Voice Technology Breaches
Voice-activated devices are becoming increasingly popular both in the home and in the office. It’s incredibly convenient to be able to simply speak a command, especially if your hands are full or you’re engaged in another task at the time. There’s just one problem: those voice recognition devices are also “listening” all the time. They’re a great source of data collection, especially if you hold meetings in the same place where they’re kept or you often talk to yourself while you’re working. Voice technology is also easier to breach than other types of technology, including both fingerprint recognition and entering a password.
You don’t want to believe that your employees can easily be social engineered, but unfortunately, it’s all too easy for many people. If your employees–and that means every employee throughout the company–isn’t thinking about security , it’s all too possible for a social engineer to slip through the gaps. This can include a variety of tactics, from emails or phone calls to actually showing up in person. If you want to protect your employees–and therefore your business–from the potential threat of an active social engineer, there are several questions you need to ask.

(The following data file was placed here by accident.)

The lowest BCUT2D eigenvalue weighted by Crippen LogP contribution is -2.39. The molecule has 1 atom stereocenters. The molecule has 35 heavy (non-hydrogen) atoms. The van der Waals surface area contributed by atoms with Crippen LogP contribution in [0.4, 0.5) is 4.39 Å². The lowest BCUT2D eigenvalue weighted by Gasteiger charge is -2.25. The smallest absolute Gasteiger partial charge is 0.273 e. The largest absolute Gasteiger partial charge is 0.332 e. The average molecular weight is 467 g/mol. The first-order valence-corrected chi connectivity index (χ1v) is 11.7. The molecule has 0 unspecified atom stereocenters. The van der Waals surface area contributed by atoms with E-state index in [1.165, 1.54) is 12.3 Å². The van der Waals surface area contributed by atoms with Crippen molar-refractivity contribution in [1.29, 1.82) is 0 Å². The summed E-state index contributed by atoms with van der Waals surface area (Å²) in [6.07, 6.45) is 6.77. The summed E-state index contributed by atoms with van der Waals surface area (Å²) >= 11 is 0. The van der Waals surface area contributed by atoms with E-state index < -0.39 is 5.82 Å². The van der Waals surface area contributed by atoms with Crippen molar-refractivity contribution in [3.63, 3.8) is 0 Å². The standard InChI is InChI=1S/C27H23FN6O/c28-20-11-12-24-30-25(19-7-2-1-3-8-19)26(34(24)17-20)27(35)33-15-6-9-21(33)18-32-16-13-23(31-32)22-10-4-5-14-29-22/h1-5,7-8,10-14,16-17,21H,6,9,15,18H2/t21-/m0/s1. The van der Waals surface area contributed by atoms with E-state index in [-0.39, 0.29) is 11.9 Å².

- What information should every employee keep private?
- How could potential threats break into the building? If you were trying to sneak into the building, how would you it carry out?
- How well are your computers secured? Do your employees know to lock their stations before they walk away?
- What would your employees do if, for example, they found a flash drive sitting on the ground?
- How would your employees respond to a phone ask for information?
Addressing potential social engineering scams on a regular basis is the best way to protect your business. When employees receive regular training, they’re more likely to have it at the forefront of their minds when a potential threat does come their way.
Preparing your business for the current potential for cyber threats takes an effort. If you want the security that can only come from knowing that your business is protected, contact us today to learn how we can increase your security and offer your business the protection it needs.
Michael Durante spent his teenage years into his early 20s climbing the ladder in a branch of a successful banking firm, starting as a teller and ending as a Sr. Branch Manager within 6 years. In 2003, he left the banking world to join his father and create TIE National, a telecom company 60 years in the making. Together, they grew the company from a two-man operation solely working on telephones to a multi-million dollar international business with employees in over a dozen states, covering everything from phone systems to cloud products and computer systems. You can find Michael on LinkedIn.